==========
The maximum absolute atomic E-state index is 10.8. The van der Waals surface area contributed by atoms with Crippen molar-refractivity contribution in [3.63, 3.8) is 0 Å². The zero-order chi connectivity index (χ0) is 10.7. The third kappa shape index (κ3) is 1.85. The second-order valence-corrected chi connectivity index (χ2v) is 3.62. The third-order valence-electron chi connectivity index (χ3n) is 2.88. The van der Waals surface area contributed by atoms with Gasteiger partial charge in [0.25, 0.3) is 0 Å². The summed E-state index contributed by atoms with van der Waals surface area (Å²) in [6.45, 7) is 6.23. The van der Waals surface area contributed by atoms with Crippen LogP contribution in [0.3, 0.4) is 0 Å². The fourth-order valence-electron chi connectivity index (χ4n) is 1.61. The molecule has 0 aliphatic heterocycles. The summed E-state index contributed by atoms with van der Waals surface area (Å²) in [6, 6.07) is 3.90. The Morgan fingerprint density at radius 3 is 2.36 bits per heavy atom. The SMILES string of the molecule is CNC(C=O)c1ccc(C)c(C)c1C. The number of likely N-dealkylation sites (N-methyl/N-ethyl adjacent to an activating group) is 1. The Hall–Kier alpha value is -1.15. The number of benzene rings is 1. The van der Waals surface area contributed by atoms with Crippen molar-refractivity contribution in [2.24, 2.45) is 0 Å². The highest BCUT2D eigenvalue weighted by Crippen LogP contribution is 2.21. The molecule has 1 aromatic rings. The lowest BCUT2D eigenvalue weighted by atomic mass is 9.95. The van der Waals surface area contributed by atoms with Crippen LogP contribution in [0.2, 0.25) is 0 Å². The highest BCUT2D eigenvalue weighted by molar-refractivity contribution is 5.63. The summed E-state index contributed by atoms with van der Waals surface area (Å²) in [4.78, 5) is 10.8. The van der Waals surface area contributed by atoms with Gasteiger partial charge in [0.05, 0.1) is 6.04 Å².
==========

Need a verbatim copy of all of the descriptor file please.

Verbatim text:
The maximum absolute atomic E-state index is 10.8. The van der Waals surface area contributed by atoms with Crippen molar-refractivity contribution in [3.63, 3.8) is 0 Å². The zero-order chi connectivity index (χ0) is 10.7. The third kappa shape index (κ3) is 1.85. The second-order valence-corrected chi connectivity index (χ2v) is 3.62. The third-order valence-electron chi connectivity index (χ3n) is 2.88. The van der Waals surface area contributed by atoms with Gasteiger partial charge in [0.25, 0.3) is 0 Å². The summed E-state index contributed by atoms with van der Waals surface area (Å²) in [6.45, 7) is 6.23. The van der Waals surface area contributed by atoms with Crippen LogP contribution in [0.3, 0.4) is 0 Å². The fourth-order valence-electron chi connectivity index (χ4n) is 1.61. The molecule has 0 aliphatic heterocycles. The summed E-state index contributed by atoms with van der Waals surface area (Å²) in [6, 6.07) is 3.90. The Morgan fingerprint density at radius 3 is 2.36 bits per heavy atom. The SMILES string of the molecule is CNC(C=O)c1ccc(C)c(C)c1C. The number of likely N-dealkylation sites (N-methyl/N-ethyl adjacent to an activating group) is 1. The Hall–Kier alpha value is -1.15. The number of benzene rings is 1. The van der Waals surface area contributed by atoms with Crippen molar-refractivity contribution in [2.24, 2.45) is 0 Å². The highest BCUT2D eigenvalue weighted by Crippen LogP contribution is 2.21. The molecule has 1 aromatic rings. The lowest BCUT2D eigenvalue weighted by atomic mass is 9.95. The van der Waals surface area contributed by atoms with Crippen LogP contribution in [0.2, 0.25) is 0 Å². The highest BCUT2D eigenvalue weighted by molar-refractivity contribution is 5.63. The summed E-state index contributed by atoms with van der Waals surface area (Å²) in [4.78, 5) is 10.8. The van der Waals surface area contributed by atoms with Gasteiger partial charge in [0.05, 0.1) is 6.04 Å².